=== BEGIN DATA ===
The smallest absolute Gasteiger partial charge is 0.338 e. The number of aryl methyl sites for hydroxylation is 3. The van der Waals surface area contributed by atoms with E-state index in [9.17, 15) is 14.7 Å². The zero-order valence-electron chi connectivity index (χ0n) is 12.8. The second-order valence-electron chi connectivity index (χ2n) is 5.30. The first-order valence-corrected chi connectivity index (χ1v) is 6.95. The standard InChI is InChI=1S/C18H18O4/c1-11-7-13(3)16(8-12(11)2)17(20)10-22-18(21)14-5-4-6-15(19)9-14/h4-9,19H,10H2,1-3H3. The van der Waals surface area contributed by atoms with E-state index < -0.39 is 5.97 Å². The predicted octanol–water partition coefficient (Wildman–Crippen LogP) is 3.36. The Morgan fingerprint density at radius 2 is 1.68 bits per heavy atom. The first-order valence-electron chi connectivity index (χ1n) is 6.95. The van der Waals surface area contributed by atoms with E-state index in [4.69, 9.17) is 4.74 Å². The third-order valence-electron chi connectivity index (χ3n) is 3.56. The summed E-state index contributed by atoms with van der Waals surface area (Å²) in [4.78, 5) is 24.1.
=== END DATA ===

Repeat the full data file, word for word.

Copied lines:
The smallest absolute Gasteiger partial charge is 0.338 e. The number of aryl methyl sites for hydroxylation is 3. The van der Waals surface area contributed by atoms with E-state index in [9.17, 15) is 14.7 Å². The zero-order valence-electron chi connectivity index (χ0n) is 12.8. The second-order valence-electron chi connectivity index (χ2n) is 5.30. The first-order valence-corrected chi connectivity index (χ1v) is 6.95. The standard InChI is InChI=1S/C18H18O4/c1-11-7-13(3)16(8-12(11)2)17(20)10-22-18(21)14-5-4-6-15(19)9-14/h4-9,19H,10H2,1-3H3. The van der Waals surface area contributed by atoms with E-state index < -0.39 is 5.97 Å². The predicted octanol–water partition coefficient (Wildman–Crippen LogP) is 3.36. The Morgan fingerprint density at radius 2 is 1.68 bits per heavy atom. The first-order valence-electron chi connectivity index (χ1n) is 6.95. The van der Waals surface area contributed by atoms with E-state index in [4.69, 9.17) is 4.74 Å². The third-order valence-electron chi connectivity index (χ3n) is 3.56. The summed E-state index contributed by atoms with van der Waals surface area (Å²) in [4.78, 5) is 24.1.